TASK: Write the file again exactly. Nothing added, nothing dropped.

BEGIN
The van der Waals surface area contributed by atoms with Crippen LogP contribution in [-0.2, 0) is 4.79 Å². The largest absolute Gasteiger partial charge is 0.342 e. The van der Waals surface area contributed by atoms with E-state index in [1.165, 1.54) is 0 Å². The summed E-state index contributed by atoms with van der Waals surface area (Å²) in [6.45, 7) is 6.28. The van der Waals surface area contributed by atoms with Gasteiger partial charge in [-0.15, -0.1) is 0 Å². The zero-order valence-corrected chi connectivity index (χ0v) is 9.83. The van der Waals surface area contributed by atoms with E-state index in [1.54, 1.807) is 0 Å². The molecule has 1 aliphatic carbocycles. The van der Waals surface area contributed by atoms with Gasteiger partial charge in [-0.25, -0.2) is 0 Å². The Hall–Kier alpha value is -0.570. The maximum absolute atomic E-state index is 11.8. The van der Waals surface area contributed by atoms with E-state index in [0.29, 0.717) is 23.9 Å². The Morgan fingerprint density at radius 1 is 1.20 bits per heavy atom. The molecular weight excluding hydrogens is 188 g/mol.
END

The van der Waals surface area contributed by atoms with Crippen LogP contribution in [-0.2, 0) is 4.79 Å². The largest absolute Gasteiger partial charge is 0.342 e. The van der Waals surface area contributed by atoms with E-state index in [1.165, 1.54) is 0 Å². The summed E-state index contributed by atoms with van der Waals surface area (Å²) in [6.45, 7) is 6.28. The van der Waals surface area contributed by atoms with Gasteiger partial charge in [-0.15, -0.1) is 0 Å². The zero-order valence-corrected chi connectivity index (χ0v) is 9.83. The van der Waals surface area contributed by atoms with E-state index in [1.54, 1.807) is 0 Å². The molecule has 1 aliphatic carbocycles. The van der Waals surface area contributed by atoms with Gasteiger partial charge in [-0.25, -0.2) is 0 Å². The Hall–Kier alpha value is -0.570. The maximum absolute atomic E-state index is 11.8. The van der Waals surface area contributed by atoms with E-state index in [0.29, 0.717) is 23.9 Å². The Morgan fingerprint density at radius 1 is 1.20 bits per heavy atom. The molecular weight excluding hydrogens is 188 g/mol.